Sunday, August 7, 2016

A Super Cool Cat(erpiggle)

Kimberly Writes: This spring, a friend gave me a flat of Cigar Plant (Cuphea ignea). While I've grown many different plants over the years, this was a new one for me, and I was thrilled to have them, as they're hummingbird magnets!

I've tended them through a hot, dry summer, and they've rewarded me by doing their job, attracting hummingbirds like crazy. Yep, I expected the hummers, but I never thought of them as a host plant for caterpiggles. Not until THIS incredible creature appeared!

A few days ago, we were walking through our gardens with our friends Tiffanie and Delaney Hayes, and we paused to talk about our little patch of Cuphea. It was a total shock to look down and see this gorgeous caterpiggle munching away, and such a joy to share the discovery with our friends! 



A bit of searching turned up two of these big old cats. Kenn did some research and discovered that they're White-lined Sphinx moth caterpiggles. They've grown a lot the last few days, so I took a photo today with my hand in the shot for size reference.


Aren't they amazing?!?! Get outside and explore the natural world. You will never be disappointed!

Monday, August 1, 2016

Deer - and Near to My Heart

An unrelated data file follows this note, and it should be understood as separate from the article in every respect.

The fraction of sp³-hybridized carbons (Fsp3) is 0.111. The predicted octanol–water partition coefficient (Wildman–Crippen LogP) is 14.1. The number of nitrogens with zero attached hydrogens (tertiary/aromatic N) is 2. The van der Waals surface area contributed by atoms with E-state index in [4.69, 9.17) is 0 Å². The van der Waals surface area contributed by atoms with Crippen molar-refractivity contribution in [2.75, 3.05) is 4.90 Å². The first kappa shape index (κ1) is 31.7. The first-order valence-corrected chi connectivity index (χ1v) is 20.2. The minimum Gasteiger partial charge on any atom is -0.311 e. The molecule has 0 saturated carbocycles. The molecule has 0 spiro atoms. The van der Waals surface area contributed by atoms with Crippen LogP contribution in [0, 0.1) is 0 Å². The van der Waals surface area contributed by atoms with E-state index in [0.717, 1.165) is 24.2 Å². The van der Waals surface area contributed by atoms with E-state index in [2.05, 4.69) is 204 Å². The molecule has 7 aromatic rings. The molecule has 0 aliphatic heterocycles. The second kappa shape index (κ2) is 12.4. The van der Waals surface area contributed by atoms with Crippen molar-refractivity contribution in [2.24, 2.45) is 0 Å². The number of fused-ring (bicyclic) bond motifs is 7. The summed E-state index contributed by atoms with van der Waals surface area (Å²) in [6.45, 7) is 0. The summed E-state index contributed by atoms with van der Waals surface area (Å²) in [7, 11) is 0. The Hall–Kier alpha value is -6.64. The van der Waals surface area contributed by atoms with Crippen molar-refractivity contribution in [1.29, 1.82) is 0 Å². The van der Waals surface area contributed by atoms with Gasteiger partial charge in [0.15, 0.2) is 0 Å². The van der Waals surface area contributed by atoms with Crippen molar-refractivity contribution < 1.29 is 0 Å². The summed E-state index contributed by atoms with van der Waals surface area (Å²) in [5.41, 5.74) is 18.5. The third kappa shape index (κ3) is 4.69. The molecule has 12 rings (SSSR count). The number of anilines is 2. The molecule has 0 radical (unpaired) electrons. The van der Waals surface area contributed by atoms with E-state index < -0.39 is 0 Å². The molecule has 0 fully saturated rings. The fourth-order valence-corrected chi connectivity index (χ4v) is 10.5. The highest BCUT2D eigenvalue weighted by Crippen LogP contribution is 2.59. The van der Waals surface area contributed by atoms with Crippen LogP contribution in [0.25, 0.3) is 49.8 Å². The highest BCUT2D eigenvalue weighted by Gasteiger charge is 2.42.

Kimberly Writes: Movement in the shadows of the old apple tree alerted us that she was there. It was a surprise to see her so close to the house, and we wondered if the hot, dry weather had driven her here, in broad daylight, to seek out the cooler temperatures and tender plants in the shade beneath the tree.

You have to look closely to see her among the lower limbs of the apple tree. 

 With so much financial and sweat equity in our native plants, we were torn with how to feel about her presence here. But it didn't take long to decide to simply embrace the beauty of the moment, and accept her grace and loveliness for the gift that it was.




I hope the bit of respite served her well, and I thank her for moving on with no damage whatsoever. The world seems like a dark and frightening place sometimes, but there is beauty in it too. And if our hearts are open, and we know where to look for it, it's easy to find. 

Sunday, July 31, 2016

Wanted: Dead But With Life

Kimberly Writes: In my last post I encouraged everyone to leave dead trees standing whenever it's safe to do so. Dead trees provide important habitat and add visual interest to an area - when you look at them through the right lens!  =) But what to do if you don't have any dead trees in your yard?